The worst part of winter is the coughing.
Does he have strep throat? Is it allergies? Maybe it’s just a cold. What if it’s the flu?
From the first cough, my worries begin.
Should I take him to the doctor now? It is probably too early to test for anything. I should wait. But what if he spreads it? What if it is more serious?
I almost always err on the side of caution, dragging my coughing child to the pediatrician, who looks at me like I’m a crazy person because I brought my kid in with no fever.
But he hardly ever gets a fever.
They run the requestant tests, checking his vitals. Everything looks good. Usually.
“It’s probably just a virus,” the doctor says. “If he gets worse over the next few days, come back in.”
And we leave.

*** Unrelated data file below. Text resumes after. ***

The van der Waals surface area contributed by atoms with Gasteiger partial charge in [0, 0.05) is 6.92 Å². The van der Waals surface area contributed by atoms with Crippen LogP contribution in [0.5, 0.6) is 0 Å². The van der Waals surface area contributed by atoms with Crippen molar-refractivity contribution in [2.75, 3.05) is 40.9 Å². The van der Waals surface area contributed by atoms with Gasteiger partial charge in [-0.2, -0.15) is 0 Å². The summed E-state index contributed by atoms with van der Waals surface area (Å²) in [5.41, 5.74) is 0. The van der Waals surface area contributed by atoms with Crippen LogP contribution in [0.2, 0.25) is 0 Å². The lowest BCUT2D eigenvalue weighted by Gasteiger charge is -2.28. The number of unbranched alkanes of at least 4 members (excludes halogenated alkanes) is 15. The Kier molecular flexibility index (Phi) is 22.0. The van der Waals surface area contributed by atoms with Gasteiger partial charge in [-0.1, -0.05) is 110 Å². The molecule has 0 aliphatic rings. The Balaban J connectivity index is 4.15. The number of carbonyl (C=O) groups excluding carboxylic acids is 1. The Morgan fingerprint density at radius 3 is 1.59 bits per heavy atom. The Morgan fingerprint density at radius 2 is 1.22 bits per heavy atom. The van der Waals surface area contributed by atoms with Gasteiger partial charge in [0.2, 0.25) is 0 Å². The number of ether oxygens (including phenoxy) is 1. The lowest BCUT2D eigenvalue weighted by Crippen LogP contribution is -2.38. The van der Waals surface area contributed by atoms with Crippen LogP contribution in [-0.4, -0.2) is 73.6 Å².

But my worries continue.
Because I don’t want to be *THAT* mom. You know, the one who sends her kid to school with a cold, who exposes the whole class to his illness.
The one whose kid had strep throat but we didn’t know, so we gave it to all the cousins when we got together that one weekend.
The one whose kid got all the kids on the football team sick.
Because I’ve been that mom.
I once was accused of knowingly exposing an acquaintance’s child to RSV.
Does it look like I would wish this upon anyone else?
You guys, I would *NEVER* do that. In fact, I had taken my son to the doctor to be checked out before this even happened because he was coughing. They told me he was fine and sent me on my way.
I should have known better.
Yes, you should *always* keep your sick kids at home.
But why are we so quick to blame other parents when our kids get sick?
Germs are everywhere. Kids are gross. Kids get sick. The end.
At least, it should be.